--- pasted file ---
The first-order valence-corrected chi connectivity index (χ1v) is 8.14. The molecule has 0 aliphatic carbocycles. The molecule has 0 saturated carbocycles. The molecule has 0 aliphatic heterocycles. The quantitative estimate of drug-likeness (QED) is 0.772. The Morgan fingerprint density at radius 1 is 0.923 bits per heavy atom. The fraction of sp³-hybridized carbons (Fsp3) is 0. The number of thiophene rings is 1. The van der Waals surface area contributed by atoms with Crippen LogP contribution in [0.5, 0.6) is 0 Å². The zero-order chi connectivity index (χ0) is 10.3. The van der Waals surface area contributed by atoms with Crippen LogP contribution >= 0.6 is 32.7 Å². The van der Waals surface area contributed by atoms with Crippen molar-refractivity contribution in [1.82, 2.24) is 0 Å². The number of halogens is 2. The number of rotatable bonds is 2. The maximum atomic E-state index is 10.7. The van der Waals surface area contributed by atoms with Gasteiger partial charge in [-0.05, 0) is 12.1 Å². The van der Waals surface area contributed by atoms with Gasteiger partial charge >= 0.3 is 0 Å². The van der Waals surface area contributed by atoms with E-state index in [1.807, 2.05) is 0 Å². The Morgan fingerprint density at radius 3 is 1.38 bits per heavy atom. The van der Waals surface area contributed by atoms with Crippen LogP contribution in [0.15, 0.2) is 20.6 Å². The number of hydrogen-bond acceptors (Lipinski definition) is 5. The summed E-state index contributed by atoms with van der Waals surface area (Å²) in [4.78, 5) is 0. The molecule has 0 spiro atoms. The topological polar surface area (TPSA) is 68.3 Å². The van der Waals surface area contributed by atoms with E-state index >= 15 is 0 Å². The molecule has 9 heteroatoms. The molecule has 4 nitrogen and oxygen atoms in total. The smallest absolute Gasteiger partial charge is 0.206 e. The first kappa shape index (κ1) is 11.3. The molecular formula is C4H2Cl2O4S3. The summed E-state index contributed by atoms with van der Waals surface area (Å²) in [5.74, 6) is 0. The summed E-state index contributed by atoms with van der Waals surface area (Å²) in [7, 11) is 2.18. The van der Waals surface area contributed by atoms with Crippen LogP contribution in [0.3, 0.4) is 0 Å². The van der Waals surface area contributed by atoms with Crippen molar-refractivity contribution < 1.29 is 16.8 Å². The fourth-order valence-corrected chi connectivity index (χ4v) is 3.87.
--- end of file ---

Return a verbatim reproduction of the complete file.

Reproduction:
The first-order valence-corrected chi connectivity index (χ1v) is 8.14. The molecule has 0 aliphatic carbocycles. The molecule has 0 saturated carbocycles. The molecule has 0 aliphatic heterocycles. The quantitative estimate of drug-likeness (QED) is 0.772. The Morgan fingerprint density at radius 1 is 0.923 bits per heavy atom. The fraction of sp³-hybridized carbons (Fsp3) is 0. The number of thiophene rings is 1. The van der Waals surface area contributed by atoms with Crippen LogP contribution in [0.5, 0.6) is 0 Å². The zero-order chi connectivity index (χ0) is 10.3. The van der Waals surface area contributed by atoms with Crippen LogP contribution >= 0.6 is 32.7 Å². The van der Waals surface area contributed by atoms with Crippen molar-refractivity contribution in [1.82, 2.24) is 0 Å². The number of halogens is 2. The number of rotatable bonds is 2. The maximum atomic E-state index is 10.7. The van der Waals surface area contributed by atoms with Gasteiger partial charge in [-0.05, 0) is 12.1 Å². The van der Waals surface area contributed by atoms with Gasteiger partial charge >= 0.3 is 0 Å². The van der Waals surface area contributed by atoms with E-state index in [1.807, 2.05) is 0 Å². The Morgan fingerprint density at radius 3 is 1.38 bits per heavy atom. The van der Waals surface area contributed by atoms with Crippen LogP contribution in [0.15, 0.2) is 20.6 Å². The number of hydrogen-bond acceptors (Lipinski definition) is 5. The summed E-state index contributed by atoms with van der Waals surface area (Å²) in [4.78, 5) is 0. The molecule has 0 spiro atoms. The topological polar surface area (TPSA) is 68.3 Å². The van der Waals surface area contributed by atoms with E-state index >= 15 is 0 Å². The molecule has 9 heteroatoms. The molecule has 4 nitrogen and oxygen atoms in total. The smallest absolute Gasteiger partial charge is 0.206 e. The first kappa shape index (κ1) is 11.3. The molecular formula is C4H2Cl2O4S3. The summed E-state index contributed by atoms with van der Waals surface area (Å²) in [5.74, 6) is 0. The summed E-state index contributed by atoms with van der Waals surface area (Å²) in [7, 11) is 2.18. The van der Waals surface area contributed by atoms with Crippen LogP contribution in [0.3, 0.4) is 0 Å². The van der Waals surface area contributed by atoms with Crippen molar-refractivity contribution < 1.29 is 16.8 Å². The fourth-order valence-corrected chi connectivity index (χ4v) is 3.87.